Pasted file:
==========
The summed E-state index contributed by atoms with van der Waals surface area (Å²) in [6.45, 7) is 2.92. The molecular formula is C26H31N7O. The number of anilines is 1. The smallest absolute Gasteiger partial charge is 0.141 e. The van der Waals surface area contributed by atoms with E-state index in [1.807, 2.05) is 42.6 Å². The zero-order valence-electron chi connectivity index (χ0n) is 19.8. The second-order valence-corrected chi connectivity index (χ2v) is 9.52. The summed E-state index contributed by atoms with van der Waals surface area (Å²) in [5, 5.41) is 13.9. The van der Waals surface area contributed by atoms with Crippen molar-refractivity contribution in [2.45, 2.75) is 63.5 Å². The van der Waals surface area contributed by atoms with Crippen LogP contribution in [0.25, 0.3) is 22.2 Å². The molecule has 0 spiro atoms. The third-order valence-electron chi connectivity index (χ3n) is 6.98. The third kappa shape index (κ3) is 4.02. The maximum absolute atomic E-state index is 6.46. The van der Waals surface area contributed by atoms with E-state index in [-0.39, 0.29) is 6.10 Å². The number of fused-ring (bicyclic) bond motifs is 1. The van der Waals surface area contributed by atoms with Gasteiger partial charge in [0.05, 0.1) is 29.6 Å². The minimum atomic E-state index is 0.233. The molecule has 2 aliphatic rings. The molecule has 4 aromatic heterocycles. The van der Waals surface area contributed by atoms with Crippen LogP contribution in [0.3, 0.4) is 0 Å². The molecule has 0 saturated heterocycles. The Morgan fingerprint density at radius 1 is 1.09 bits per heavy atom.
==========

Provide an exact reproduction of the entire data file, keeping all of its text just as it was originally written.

The summed E-state index contributed by atoms with van der Waals surface area (Å²) in [6.45, 7) is 2.92. The molecular formula is C26H31N7O. The number of anilines is 1. The smallest absolute Gasteiger partial charge is 0.141 e. The van der Waals surface area contributed by atoms with E-state index in [1.807, 2.05) is 42.6 Å². The zero-order valence-electron chi connectivity index (χ0n) is 19.8. The second-order valence-corrected chi connectivity index (χ2v) is 9.52. The summed E-state index contributed by atoms with van der Waals surface area (Å²) in [5, 5.41) is 13.9. The van der Waals surface area contributed by atoms with Crippen molar-refractivity contribution in [2.45, 2.75) is 63.5 Å². The van der Waals surface area contributed by atoms with Crippen LogP contribution in [0.25, 0.3) is 22.2 Å². The molecule has 0 spiro atoms. The third-order valence-electron chi connectivity index (χ3n) is 6.98. The third kappa shape index (κ3) is 4.02. The maximum absolute atomic E-state index is 6.46. The van der Waals surface area contributed by atoms with E-state index in [-0.39, 0.29) is 6.10 Å². The number of fused-ring (bicyclic) bond motifs is 1. The van der Waals surface area contributed by atoms with Gasteiger partial charge in [0.05, 0.1) is 29.6 Å². The minimum atomic E-state index is 0.233. The molecule has 2 aliphatic rings. The molecule has 4 aromatic heterocycles. The van der Waals surface area contributed by atoms with Crippen LogP contribution in [0.3, 0.4) is 0 Å². The molecule has 0 saturated heterocycles. The Morgan fingerprint density at radius 1 is 1.09 bits per heavy atom.